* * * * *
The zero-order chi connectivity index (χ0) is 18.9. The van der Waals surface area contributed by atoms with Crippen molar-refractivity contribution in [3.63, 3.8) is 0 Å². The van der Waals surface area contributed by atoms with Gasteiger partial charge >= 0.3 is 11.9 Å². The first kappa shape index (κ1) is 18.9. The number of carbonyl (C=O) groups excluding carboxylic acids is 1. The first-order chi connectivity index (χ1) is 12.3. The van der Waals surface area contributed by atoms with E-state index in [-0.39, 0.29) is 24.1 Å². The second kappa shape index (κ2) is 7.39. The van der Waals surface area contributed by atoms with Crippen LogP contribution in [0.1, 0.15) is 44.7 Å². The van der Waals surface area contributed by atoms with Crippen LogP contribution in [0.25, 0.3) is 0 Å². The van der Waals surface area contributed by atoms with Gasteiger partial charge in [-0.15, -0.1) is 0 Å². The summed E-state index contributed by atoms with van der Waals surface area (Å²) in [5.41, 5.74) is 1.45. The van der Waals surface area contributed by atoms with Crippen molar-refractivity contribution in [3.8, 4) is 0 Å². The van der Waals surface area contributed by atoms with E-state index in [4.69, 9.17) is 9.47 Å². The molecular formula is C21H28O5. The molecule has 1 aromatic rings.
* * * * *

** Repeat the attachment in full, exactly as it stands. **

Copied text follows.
The zero-order chi connectivity index (χ0) is 18.9. The van der Waals surface area contributed by atoms with Crippen molar-refractivity contribution in [3.63, 3.8) is 0 Å². The van der Waals surface area contributed by atoms with Gasteiger partial charge >= 0.3 is 11.9 Å². The first kappa shape index (κ1) is 18.9. The number of carbonyl (C=O) groups excluding carboxylic acids is 1. The first-order chi connectivity index (χ1) is 12.3. The van der Waals surface area contributed by atoms with E-state index in [-0.39, 0.29) is 24.1 Å². The second kappa shape index (κ2) is 7.39. The van der Waals surface area contributed by atoms with Crippen LogP contribution in [0.1, 0.15) is 44.7 Å². The van der Waals surface area contributed by atoms with Crippen LogP contribution in [0.25, 0.3) is 0 Å². The van der Waals surface area contributed by atoms with Gasteiger partial charge in [-0.15, -0.1) is 0 Å². The summed E-state index contributed by atoms with van der Waals surface area (Å²) in [5.41, 5.74) is 1.45. The van der Waals surface area contributed by atoms with Crippen molar-refractivity contribution in [3.8, 4) is 0 Å². The van der Waals surface area contributed by atoms with E-state index in [4.69, 9.17) is 9.47 Å². The molecular formula is C21H28O5. The molecule has 1 aromatic rings.